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E-scooters swarm Dubai

Amid the increase in fuel prices in the world, which is also reflected in the UAE, transportation costs increased as well as the prices of small cars. The solution for residents with limited income is to resort to electric scooters.
A man rides his electric scooter in Dubai backdropped by the Gulf emirate's high-rise buildings on February 16, 2021.

The demand for driving permits to use electric scooters has significantly increased in recent months in Dubai, which is home to nearly 3.5 million people (according to 2019 Emirati government estimates).

The increasing demand for e-scooters comes in light of the rise in global fuel prices in the wake of the Russian-Ukrainian war. Public transportation in the United Arab Emirates has been particularly affected, putting a strain on low-income residents who rely on it to get to work. 

Nearly 89% of UAE residents are expatriate workers, with the majority of these (59.4%) coming from South Asia, in addition to many Egyptians (10.2%) and Filipinos (6.1%). These workers, who are often employed in low-wage jobs, have increasingly resorted to scooters as a cheap transportation option.

The prices of used small cars and new cars with four-cylinder engines have also increased by about 40% due to high demand in light of the fuel prices.

The increase in fuel prices has also driven up the cost of taxi rides and ride-sharing services.

Many residents found themselves unable to afford cars let alone cab rides on a daily basis. Most workers and employees of Asian and Arab nationalities in the Dubai emirate live in remote areas or in their work areas where public bus service is not available. E-scooters are a handy solution for them to commute to work while avoiding Dubai’s traffic jams and saving time.

Abu Bakr Mohamad, an official in the Roads and Transport Authority (RTA), told Al-Monitor, “The RTA issued 38,102 permits for e-scooters during the first three months into the launch of its digital platform that was announced in June. An average of 423 permits are issued by the RTA per day, and they are issued free of charge.”

Residents of all ages are resorting to e-scooters, Mohamad said. “The age group from 30 to 40 years had the highest share of permits issued, with 15,807 permits, accounting for 41% of the total number of permits. The age group from 20 to 30 years had a total of 14,576 permits issued, followed by the above-40 age group with a total of 6,149 permits and the below-20 age group with 1,570 permits,” he added.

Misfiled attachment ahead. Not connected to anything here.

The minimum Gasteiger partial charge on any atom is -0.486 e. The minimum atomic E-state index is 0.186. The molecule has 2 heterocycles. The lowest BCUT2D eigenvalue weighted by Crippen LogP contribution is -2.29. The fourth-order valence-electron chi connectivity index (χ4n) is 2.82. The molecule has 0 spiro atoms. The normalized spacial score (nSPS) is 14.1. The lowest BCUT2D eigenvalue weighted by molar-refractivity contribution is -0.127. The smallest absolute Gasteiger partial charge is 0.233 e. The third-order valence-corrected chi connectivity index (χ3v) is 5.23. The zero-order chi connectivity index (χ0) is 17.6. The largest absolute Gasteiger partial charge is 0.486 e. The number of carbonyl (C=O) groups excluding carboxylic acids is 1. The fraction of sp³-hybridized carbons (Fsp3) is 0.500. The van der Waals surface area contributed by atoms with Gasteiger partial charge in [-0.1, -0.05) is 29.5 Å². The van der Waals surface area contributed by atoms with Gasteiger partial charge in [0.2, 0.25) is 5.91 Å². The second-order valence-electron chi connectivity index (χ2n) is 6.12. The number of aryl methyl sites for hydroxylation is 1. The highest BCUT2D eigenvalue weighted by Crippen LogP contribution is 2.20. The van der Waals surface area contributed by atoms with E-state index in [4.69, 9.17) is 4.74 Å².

Asked about the conditions that applicants need to meet to be able to get an e-scooter permit, Mohamad said, “To get the permit, one should not be aged below 16 and should pass the training course on the RTA website. The training course includes lessons about scooter technical specifications and standards and the areas where scooters are allowed to be used. The course also offers lessons about scooter traffic signs.”

There are specific areas and streets where e-scooter permits are needed, but permits are not mandatory in bicycle lanes or on sidewalks specified by the RTA. When one holds a valid driver’s license or international driving license, they don’t need a permit either.

The Dubai government is working to make the emirate more bike friendly, and the RTA is encouraging residents and visitors to use e-scooters as an alternative means of transportation. According to the digital platform, 11,206 (equivalent to 29%) of permit holders are tourists and visitors.

Amjad Abdel Qader, a Syrian citizen who has been residing in Dubai for 12 years, told Al-Monitor, “More than three months ago, I decided to get rid of my car, as it used to cost me a minimum of 40 dirhams ($10.90) a day, not to mention the parking fees as one can never find free parking in Dubai or any other emirate. If I go to work five days a week, I would have to pay at least 60 dirhams per week ($16). Then there is the cost of [traffic] tickets, which are issued in Dubai for the silliest reason.”

He added that he works next to his house “so I don't really need a car. I drive the scooter and get to work in no more than 15 minutes. When I finish work, I do not have to worry about traffic or look for a place to park my car at the supermarket, for example.”

Nesreen al-Hamdi, an Egyptian, told Al-Monitor that she has been living in Dubai for five years and works for an insurance company in Al Barsha.

She had taken out a car loan to buy a car, but her work stopped for a while due to the pandemic so she had to return the car. When she decided to buy a second-hand car at the beginning of the year, the Russian-Ukrainian war broke out and prices rose, so she had no choice but to ride a scooter.

Her Indian and Filipino colleagues encouraged her to buy one because it would make her life easier, so she did. She has been driving an e-scooter since May for nearby transportation and taking the metro, tram or bus to farther destinations.

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